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Fate Distribution and Regulatory Role of Human Mesenchymal Stromal Cells in Engineered Hematopoietic Bone Organs

September 3 2019

Hitoshi Takizawa



Paper information

Paul E. Bourgine, Kristin Fritsch, Sebastien Pigeot, Hitoshi Takizawa, Leo Kunz, Konstantinos D. Kokkaliaris, Daniel L. Coutu, Markus G. Manz*, Ivan Martin*, and Timm Schroeder* (*:Corresponding authors)

Fate Distribution and Regulatory Role of Human Mesenchymal Stromal Cells in Engineered Hematopoietic Bone Organs

iScience. 2019 Aug 7;19:504-513. doi: 10.1016/j.isci.2019.08.006. [Epub ahead of print]

 

Highlights

  • Mesenchymal cells can generate human bone organs with tailored molecular signature
  • Mesenchymal cells reconstitute a human niche environment capable of regulating HSPCs

 

Abstract

The generation of humanized ectopic ossicles (hOss) in mice has been proposed as an advanced translational and fundamental model to study the human hematopoietic system. The approach relies on the presence of human bone marrow-derived mesenchymal stromal cells (hMSCs) supporting the engraftment of transplanted human hematopoietic stem and progenitor cells (HSPCs). However, the functional distribution of hMSCs within the humanized microenvironment remains to be investigated. Here, we combined genetic tools and quantitative confocal microscopy to engineer and subsequently analyze hMSCs' fate and distribution in hOss. Implanted hMSCs reconstituted a humanized environment including osteocytes, osteoblasts, adipocytes, and stromal cells associated with vessels. By imaging full hOss, we identified rare physical interactions between hMSCs and human CD45+/CD34+/CD90+ cells, supporting a functional contact-triggered regulatory role of hMSCs. Our study highlights the importance of compiling quantitative information from humanized organs, to decode the interactions between the hematopoietic and the stromal compartments.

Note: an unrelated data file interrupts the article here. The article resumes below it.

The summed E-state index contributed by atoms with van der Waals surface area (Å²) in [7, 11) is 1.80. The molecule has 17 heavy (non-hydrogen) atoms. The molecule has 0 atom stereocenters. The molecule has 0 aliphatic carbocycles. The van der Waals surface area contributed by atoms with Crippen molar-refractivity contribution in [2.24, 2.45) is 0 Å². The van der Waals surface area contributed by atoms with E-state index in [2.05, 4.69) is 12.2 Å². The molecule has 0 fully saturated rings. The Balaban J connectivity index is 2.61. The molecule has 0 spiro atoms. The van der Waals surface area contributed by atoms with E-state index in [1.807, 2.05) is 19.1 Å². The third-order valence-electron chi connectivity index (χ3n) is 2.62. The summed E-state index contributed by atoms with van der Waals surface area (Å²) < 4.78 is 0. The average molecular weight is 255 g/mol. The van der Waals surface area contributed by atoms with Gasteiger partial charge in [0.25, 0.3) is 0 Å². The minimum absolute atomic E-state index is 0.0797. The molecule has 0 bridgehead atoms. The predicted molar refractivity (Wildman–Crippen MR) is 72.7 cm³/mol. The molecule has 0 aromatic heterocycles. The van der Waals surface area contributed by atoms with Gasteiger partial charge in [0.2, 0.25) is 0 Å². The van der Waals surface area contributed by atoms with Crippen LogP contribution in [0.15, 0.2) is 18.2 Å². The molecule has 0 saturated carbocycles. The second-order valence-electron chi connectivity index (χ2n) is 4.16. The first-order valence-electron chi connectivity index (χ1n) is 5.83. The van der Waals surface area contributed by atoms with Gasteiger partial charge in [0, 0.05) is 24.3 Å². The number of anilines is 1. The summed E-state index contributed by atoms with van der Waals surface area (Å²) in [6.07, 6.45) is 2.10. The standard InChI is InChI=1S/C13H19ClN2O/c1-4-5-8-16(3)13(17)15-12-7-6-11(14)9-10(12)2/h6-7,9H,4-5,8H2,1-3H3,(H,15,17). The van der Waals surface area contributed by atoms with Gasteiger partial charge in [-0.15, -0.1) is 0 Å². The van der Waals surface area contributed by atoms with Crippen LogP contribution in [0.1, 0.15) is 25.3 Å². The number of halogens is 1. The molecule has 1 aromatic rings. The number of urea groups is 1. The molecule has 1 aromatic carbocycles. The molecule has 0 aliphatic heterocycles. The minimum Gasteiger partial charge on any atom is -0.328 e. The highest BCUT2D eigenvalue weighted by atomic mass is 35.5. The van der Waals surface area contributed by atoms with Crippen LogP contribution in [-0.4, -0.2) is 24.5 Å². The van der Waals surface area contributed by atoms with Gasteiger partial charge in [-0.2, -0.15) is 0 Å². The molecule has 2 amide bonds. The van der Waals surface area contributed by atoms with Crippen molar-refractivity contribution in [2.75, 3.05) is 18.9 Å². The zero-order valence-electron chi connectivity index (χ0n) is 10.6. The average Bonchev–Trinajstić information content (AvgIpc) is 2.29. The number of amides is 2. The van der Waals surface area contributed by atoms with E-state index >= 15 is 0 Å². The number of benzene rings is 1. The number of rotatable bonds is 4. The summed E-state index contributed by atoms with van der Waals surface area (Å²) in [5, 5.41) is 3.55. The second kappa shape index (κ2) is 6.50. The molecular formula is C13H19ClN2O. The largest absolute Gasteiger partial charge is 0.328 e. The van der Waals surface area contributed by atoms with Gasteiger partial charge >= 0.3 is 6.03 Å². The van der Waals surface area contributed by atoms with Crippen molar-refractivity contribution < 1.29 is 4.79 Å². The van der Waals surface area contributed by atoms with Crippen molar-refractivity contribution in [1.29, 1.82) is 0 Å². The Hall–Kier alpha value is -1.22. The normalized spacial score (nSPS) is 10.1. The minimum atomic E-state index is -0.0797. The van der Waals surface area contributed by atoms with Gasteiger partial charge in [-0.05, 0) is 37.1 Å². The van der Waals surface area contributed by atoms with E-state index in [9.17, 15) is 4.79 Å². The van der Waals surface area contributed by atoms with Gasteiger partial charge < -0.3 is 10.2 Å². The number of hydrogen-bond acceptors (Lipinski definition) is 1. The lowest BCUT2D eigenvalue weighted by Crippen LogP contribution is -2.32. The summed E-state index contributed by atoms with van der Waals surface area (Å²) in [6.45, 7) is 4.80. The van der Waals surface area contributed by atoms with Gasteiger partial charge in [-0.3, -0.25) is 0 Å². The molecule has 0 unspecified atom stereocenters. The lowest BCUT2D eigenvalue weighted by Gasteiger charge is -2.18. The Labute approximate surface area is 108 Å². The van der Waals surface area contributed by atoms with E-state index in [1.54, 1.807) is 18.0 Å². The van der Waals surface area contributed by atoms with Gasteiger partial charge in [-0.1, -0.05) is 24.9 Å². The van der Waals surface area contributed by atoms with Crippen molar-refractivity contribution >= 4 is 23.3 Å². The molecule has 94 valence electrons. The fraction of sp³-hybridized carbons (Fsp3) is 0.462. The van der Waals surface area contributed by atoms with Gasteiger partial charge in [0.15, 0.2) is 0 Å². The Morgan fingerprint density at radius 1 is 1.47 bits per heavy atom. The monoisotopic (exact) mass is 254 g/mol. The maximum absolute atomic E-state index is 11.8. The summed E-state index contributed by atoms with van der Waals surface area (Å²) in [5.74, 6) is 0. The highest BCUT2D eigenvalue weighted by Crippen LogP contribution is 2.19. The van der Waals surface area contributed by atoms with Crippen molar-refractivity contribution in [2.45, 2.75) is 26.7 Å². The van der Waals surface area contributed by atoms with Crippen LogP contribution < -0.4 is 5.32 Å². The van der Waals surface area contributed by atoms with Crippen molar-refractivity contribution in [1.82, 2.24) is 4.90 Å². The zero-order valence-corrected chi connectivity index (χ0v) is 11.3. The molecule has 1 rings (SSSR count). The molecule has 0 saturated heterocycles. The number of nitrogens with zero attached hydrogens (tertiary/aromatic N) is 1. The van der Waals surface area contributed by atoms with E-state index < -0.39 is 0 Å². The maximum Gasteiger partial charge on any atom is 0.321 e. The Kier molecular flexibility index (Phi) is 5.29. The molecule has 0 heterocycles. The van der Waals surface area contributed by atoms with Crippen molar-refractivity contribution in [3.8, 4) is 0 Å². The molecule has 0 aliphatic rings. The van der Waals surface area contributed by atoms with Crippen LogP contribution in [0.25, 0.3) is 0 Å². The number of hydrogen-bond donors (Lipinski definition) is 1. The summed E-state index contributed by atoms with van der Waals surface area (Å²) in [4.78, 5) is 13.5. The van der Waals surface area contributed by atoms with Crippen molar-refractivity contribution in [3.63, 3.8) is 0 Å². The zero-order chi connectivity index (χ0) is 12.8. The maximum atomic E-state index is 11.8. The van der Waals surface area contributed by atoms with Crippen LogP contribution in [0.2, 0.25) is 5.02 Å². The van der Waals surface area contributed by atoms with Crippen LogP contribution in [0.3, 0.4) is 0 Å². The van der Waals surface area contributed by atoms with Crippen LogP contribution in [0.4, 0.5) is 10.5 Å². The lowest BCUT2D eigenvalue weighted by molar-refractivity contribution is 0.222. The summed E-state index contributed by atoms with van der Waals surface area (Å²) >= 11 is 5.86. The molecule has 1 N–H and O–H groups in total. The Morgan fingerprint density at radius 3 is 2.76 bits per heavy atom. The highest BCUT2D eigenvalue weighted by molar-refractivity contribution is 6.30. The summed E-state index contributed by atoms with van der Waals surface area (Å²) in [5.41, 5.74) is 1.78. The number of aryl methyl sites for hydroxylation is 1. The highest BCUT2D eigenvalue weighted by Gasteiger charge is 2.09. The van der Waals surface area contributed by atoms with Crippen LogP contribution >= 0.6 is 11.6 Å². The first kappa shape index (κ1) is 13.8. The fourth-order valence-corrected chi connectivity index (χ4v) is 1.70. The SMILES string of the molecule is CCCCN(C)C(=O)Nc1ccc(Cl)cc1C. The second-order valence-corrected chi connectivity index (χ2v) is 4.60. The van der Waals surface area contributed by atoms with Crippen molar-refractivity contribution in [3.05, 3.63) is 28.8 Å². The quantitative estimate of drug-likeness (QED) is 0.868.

Bourgine PE iScience2019.jpg